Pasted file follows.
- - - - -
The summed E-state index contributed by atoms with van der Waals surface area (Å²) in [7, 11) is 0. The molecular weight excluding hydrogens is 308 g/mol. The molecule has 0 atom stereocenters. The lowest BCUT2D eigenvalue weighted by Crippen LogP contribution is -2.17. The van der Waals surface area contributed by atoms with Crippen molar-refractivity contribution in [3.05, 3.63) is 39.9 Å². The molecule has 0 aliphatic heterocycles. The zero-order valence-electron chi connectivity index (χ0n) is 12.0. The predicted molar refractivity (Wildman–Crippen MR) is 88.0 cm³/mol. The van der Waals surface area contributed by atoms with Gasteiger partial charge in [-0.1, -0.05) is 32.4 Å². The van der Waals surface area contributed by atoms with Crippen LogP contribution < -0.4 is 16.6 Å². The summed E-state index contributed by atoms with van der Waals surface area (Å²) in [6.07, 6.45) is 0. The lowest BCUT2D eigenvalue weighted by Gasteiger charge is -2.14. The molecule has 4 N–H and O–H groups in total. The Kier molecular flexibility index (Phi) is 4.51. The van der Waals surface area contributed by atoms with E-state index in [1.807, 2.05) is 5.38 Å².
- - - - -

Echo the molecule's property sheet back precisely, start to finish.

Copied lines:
The summed E-state index contributed by atoms with van der Waals surface area (Å²) in [7, 11) is 0. The molecular weight excluding hydrogens is 308 g/mol. The molecule has 0 atom stereocenters. The lowest BCUT2D eigenvalue weighted by Crippen LogP contribution is -2.17. The van der Waals surface area contributed by atoms with Crippen molar-refractivity contribution in [3.05, 3.63) is 39.9 Å². The molecule has 0 aliphatic heterocycles. The zero-order valence-electron chi connectivity index (χ0n) is 12.0. The predicted molar refractivity (Wildman–Crippen MR) is 88.0 cm³/mol. The van der Waals surface area contributed by atoms with Gasteiger partial charge in [-0.1, -0.05) is 32.4 Å². The van der Waals surface area contributed by atoms with Crippen LogP contribution < -0.4 is 16.6 Å². The summed E-state index contributed by atoms with van der Waals surface area (Å²) in [6.07, 6.45) is 0. The lowest BCUT2D eigenvalue weighted by Gasteiger charge is -2.14. The molecule has 4 N–H and O–H groups in total. The Kier molecular flexibility index (Phi) is 4.51. The van der Waals surface area contributed by atoms with E-state index in [1.807, 2.05) is 5.38 Å².